Religion did not play a role in the break-up. Prince Max is Lutheran, as is Helen's mother, Marie, who is described by the Marquise de Fontenoy as a "rabid Lutheran," who has refused to "assume the religion of her adopted country. Grand Duchess Helen is Russian Orthodox, but a mixed marriage would not have been a problem.

Princess Margarete of Prussia was fond of Max, and wanted to marry him, but he was not interested in her. She eventually married his best friend, Friedrich Karl of Hesse. Max, however, had proposed to Princess Sibylle of Hesse, but she turned him down, and married Baron Friedrich von Vincke.

In early 1898, Princess Pauline of Württemberg was reported to be engaged to Prince Max, but she declared that she "will never give her hand where she cannot give her heart." The Marquise de Fontenoy, who wrote a column that appeared in US newspapers, noted that Pauline "rejected the suit of Prince Max," because she had "fallen violently in love" with Prince Albert of Schleswig-Holstein, a grandson of Queen Victoria. But the prince, a mere second son, was considered "impecunious" by the King and Queen of Württemberg, and, thus, not a good match for their only daughter. (In October 1898, Pauline married the Prince of Wied.)

Three months after the official announcement that Max and Helen were not going to marry, another dispatch was denied. Helen was not engaged to the heir to the Austrian throne, Archduke Franz Ferdinand. Nor was she going to marry Prince Albert of Belgium, although Helen had hoped for this match as Albert was the heir to the throne. But Helen was an afterthought for Albert who was interested in marrying Duchess Elisabeth in Bavaria.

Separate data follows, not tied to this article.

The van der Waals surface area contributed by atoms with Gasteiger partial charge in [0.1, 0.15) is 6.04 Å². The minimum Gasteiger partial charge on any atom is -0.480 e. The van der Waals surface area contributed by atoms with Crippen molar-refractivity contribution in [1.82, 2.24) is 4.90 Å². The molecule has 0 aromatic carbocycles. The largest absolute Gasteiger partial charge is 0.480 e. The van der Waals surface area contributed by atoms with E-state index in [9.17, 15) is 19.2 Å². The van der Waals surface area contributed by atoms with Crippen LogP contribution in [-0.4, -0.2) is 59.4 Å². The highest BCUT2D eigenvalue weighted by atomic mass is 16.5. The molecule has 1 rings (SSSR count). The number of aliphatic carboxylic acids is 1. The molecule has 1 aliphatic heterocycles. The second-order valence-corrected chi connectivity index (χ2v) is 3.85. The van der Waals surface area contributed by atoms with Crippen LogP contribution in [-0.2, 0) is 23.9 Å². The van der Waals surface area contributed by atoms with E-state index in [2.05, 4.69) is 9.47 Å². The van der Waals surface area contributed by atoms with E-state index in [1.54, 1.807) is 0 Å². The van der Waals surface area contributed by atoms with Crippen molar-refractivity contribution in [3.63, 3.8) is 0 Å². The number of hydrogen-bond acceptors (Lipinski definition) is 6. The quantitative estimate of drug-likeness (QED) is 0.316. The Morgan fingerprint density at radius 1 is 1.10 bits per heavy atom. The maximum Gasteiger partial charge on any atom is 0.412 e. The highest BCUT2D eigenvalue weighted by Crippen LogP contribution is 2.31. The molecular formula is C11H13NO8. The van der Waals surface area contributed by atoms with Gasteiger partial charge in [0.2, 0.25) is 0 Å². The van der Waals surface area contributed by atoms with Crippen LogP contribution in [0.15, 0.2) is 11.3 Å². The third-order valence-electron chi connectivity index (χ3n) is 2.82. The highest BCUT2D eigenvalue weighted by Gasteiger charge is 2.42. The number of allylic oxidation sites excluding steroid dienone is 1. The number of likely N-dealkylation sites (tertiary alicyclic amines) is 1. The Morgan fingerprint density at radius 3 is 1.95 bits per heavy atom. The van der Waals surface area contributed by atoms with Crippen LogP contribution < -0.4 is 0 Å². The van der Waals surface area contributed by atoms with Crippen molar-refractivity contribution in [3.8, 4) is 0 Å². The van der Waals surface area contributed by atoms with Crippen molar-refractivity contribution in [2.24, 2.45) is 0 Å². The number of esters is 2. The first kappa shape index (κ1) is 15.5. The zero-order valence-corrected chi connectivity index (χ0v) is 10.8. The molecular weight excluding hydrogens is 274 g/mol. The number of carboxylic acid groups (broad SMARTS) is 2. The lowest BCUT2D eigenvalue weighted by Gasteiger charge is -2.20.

By February 1900, the Marquise was reporting there was talk in Greece that Prince George of Greece was going to marry Helen, "who last year jilted that dissipated and prematurely aged Prince Max of Baden." In the same month, the Chicago Daily Tribune reported that Max was in Vienna "in quest of a bride." And the bride in question: Archduchess Maria Annunciata "Miana" of Austria. Perhaps. Perhaps not. The Archduchess was a devout Roman Catholic, and unlikely to marry a Lutheran prince. Miana, however, was not the reason for Max's trip to Vienna. In March, Max became engaged to Princess Marie Louise of Cumberland, the elder daughter of the Duke and Duchess of Cumberland, the de jure King and Queen of Hanover. It is unlikely that the Duke would have agreed to a marriage between his daughter and a dissipated former mental patient, who was also heir to a Grand Duchy.

By the end of World War I, Max was one of the few respected German royals who served briefly as Kaiser Wilhelm II's last chancellor.